IFSR Newsletter 2000 Vol. 19 No. 1 July
Arne Collen (Coordinator) (USA) email@example.com
Christian Hofer (A) firstname.lastname@example.org
Gianfranco Minati (I) email@example.com
Nicholas Paritsis (GR) firstname.lastname@example.org
Maria Pietronilla Penna (I) email@example.com
The process of the conversation consisted of an initial phase to orient the team to the task, followed by agreement on a design to conduct the sessions over the four days together as well as in relation to the other conversation groups. The heart of the process transpired over the middle two days culminating in an integration of contents produced into a draft for the group report by the last day.
Implementation of the design the first day involved a divergent analysis of the key constructs in the theme: designing, system, human, and betterment. This phase was followed by a convergent snythesis toward reconstitution of the theme in more specific terms. The second day continued the reformulation of the focus, which subsequently led to the formulation of a set of 9 essential characteristics for designing systems for human betterment. The nine essential characteristics defined were: emergence, stakeholders, goal, diversity, creation, acceptance, co-evolution, continuation, and ethics. On the second and third day, these characteristics were then applied to six areas of application: education, systems therapy, the internet, consumer protection, usability interface, and research participant protection. The conversation moved toward closure by means of writing individually and in teams, then corroborating aspects of the group report, and finally planning the presentation of our process and results to all participants on the fourth day.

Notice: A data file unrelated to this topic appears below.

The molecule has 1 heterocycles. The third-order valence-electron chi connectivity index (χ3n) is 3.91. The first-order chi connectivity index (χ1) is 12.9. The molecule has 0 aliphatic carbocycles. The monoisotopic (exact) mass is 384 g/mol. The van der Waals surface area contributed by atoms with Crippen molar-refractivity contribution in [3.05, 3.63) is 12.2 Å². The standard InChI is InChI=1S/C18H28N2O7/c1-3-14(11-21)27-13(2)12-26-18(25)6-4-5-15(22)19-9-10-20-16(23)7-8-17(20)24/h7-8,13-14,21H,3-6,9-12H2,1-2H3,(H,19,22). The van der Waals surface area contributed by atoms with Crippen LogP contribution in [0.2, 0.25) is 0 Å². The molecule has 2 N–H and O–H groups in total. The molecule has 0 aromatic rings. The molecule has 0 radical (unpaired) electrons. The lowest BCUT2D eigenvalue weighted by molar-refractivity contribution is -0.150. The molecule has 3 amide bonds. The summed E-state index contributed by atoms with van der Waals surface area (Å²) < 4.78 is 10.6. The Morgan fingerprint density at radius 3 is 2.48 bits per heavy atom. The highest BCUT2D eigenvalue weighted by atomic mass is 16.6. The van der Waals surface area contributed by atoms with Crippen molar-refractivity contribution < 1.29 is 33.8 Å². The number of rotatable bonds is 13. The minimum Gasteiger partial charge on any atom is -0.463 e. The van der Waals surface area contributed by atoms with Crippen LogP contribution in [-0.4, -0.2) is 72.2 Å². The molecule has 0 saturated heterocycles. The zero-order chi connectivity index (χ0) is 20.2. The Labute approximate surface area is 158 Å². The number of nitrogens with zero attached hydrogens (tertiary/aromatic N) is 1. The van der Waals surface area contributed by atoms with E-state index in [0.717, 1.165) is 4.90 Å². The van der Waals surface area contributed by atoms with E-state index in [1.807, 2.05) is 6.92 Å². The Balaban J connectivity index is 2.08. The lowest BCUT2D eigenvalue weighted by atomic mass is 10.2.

The content of our conversation focused on the difference between the idea of designing a system and designing a system for human betterment, designing a system and designing systems, and conversing as a design team and working openly with the co-evolutionary dynamics of conducting a designing process. We further noted betterment as a complex construct and chose to examine its importance as an emergent property. Taking into count the participation and acceptance of the stakeholders, who are also the designers as well as others who may be affected more indirectly, became salient influences upon our thinking throughout the conversation. Systems for human betterment meant an increase in personal satisfaction, but can also bring beneficial consequences at more collective levels of human organization. There were implicit sub-themes over the course of the conversation, for example, that betterments need to be accessible to everyone at the effect of the systems designed, and there is an ethics inherent in designing and the systems designed which likely needs to be made more explicit as the conversation progresses and the betterments emerge.
Finally, our conversation found that the combination of articulating and testing of the key constructs and essential characteristics with real world applications was a constructive means to conduct and then successfully conclude the conversation.
The fruits of the conversation were not only the personal experience with and knowledge gained about conversation design and collaborative inquiry through conversation for the team, but also the methodological products (conversation design, construct denotation, essential characteristics, foci of application, and linkage matrix) that can assist teams designing systems for human betterment.